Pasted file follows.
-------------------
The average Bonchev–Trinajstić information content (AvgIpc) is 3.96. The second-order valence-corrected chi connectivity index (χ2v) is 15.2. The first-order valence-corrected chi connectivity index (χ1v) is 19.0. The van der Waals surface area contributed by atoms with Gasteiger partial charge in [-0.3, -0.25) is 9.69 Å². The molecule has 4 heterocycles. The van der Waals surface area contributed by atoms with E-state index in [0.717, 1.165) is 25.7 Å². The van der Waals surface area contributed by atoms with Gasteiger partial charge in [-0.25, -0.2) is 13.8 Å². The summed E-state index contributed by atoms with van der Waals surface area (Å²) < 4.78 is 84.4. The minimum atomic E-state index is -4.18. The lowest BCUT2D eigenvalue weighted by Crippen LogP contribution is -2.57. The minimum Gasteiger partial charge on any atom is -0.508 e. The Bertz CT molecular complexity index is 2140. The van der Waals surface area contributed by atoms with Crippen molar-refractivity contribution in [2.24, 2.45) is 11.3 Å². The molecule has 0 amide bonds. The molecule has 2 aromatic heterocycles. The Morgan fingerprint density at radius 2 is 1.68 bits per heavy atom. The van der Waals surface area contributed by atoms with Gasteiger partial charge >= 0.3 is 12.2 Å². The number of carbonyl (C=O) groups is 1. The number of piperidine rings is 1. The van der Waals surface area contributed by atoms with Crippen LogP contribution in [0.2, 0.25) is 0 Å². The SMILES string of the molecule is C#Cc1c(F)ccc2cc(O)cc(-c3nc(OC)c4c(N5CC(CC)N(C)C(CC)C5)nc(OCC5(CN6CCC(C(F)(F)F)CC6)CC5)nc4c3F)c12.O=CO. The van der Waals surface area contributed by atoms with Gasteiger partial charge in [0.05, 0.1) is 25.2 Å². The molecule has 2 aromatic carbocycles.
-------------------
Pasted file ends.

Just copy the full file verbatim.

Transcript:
The average Bonchev–Trinajstić information content (AvgIpc) is 3.96. The second-order valence-corrected chi connectivity index (χ2v) is 15.2. The first-order valence-corrected chi connectivity index (χ1v) is 19.0. The van der Waals surface area contributed by atoms with Gasteiger partial charge in [-0.3, -0.25) is 9.69 Å². The molecule has 4 heterocycles. The van der Waals surface area contributed by atoms with E-state index in [0.717, 1.165) is 25.7 Å². The van der Waals surface area contributed by atoms with Gasteiger partial charge in [-0.25, -0.2) is 13.8 Å². The summed E-state index contributed by atoms with van der Waals surface area (Å²) < 4.78 is 84.4. The minimum atomic E-state index is -4.18. The lowest BCUT2D eigenvalue weighted by Crippen LogP contribution is -2.57. The minimum Gasteiger partial charge on any atom is -0.508 e. The Bertz CT molecular complexity index is 2140. The van der Waals surface area contributed by atoms with Crippen molar-refractivity contribution in [2.24, 2.45) is 11.3 Å². The molecule has 0 amide bonds. The molecule has 2 aromatic heterocycles. The Morgan fingerprint density at radius 2 is 1.68 bits per heavy atom. The van der Waals surface area contributed by atoms with Gasteiger partial charge >= 0.3 is 12.2 Å². The number of carbonyl (C=O) groups is 1. The number of piperidine rings is 1. The van der Waals surface area contributed by atoms with Crippen LogP contribution in [0.2, 0.25) is 0 Å². The SMILES string of the molecule is C#Cc1c(F)ccc2cc(O)cc(-c3nc(OC)c4c(N5CC(CC)N(C)C(CC)C5)nc(OCC5(CN6CCC(C(F)(F)F)CC6)CC5)nc4c3F)c12.O=CO. The van der Waals surface area contributed by atoms with Gasteiger partial charge in [0.05, 0.1) is 25.2 Å². The molecule has 2 aromatic carbocycles.